Definition of abacus in English:

abacus

Syllabification: ab·a·cus
Pronunciation: /ˈabəkəs
 
/

noun (plural abacuses)

1An oblong frame with rows of wires or grooves along which beads are slid, used for calculating.
More example sentences
  • An abacus with 5 beads per wire will do quite nicely.
  • Our eventual aim is to display the complete history of computing, from the abacus to the latest machines.
  • A young man sat against the wall doing calculation with an abacus and recording data onto paper.
2 Architecture The flat slab on top of a capital, supporting the architrave.
More example sentences
  • The abacus is between the architrave and the aechinus in the capital.
  • The capital displays on three of its faces a single naked male dancer, whose head is positioned on the central axis, midway between volutes, as if to form a console supporting the abacus.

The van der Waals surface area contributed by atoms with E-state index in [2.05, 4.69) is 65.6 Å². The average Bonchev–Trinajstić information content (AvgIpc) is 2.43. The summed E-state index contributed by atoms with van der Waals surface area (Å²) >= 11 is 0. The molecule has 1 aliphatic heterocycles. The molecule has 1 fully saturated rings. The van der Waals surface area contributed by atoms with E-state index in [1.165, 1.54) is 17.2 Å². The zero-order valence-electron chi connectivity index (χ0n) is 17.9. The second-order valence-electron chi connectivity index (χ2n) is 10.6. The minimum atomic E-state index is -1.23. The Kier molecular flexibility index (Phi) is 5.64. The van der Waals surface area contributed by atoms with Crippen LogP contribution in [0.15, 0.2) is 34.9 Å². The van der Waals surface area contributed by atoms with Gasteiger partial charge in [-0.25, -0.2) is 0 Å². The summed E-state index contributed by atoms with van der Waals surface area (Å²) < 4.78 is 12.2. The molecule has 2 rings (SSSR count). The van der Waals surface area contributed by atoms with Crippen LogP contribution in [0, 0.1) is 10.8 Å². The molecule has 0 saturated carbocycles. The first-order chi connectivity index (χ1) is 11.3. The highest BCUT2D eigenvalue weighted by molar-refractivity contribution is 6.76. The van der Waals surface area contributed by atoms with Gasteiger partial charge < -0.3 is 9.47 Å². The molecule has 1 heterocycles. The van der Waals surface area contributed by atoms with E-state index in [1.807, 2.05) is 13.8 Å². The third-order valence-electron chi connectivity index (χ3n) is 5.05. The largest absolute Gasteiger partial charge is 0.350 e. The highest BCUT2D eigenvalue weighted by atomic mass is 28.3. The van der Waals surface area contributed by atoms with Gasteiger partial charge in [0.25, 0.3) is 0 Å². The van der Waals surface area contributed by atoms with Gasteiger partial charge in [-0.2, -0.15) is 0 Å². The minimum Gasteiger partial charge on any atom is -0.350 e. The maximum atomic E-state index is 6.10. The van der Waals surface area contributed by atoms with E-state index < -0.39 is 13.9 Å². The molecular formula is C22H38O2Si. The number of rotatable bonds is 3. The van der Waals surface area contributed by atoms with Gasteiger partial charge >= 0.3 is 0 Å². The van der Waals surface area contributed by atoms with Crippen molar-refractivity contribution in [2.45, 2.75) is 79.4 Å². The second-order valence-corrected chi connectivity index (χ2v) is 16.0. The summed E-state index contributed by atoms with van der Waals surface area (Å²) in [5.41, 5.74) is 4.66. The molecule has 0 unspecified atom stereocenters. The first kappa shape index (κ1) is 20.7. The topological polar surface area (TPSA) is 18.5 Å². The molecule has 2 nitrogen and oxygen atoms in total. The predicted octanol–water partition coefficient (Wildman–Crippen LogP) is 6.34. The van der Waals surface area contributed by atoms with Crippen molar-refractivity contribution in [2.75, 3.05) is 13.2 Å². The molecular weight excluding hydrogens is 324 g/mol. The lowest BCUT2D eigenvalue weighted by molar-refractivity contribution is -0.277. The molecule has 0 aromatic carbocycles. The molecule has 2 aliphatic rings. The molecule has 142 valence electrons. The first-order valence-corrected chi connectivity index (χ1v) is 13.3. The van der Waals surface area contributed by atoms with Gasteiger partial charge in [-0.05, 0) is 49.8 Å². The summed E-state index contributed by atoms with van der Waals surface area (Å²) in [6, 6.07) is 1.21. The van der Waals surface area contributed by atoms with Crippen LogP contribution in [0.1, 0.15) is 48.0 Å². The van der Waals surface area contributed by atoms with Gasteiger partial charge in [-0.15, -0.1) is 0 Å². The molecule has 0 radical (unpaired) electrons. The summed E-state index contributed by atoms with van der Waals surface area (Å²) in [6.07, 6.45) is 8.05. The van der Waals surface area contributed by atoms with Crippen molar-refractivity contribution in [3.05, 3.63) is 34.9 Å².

• The waterleaf is a broad, unribbed, tapering leaf curving up towards the angle of the abacus and turned in at the top.

Origin

late Middle English (denoting a board strewn with sand on which to draw figures): from Latin, from Greek abax, abak- 'slab, drawing board', of Semitic origin; probably related to Hebrew 'āḇāq 'dust'.

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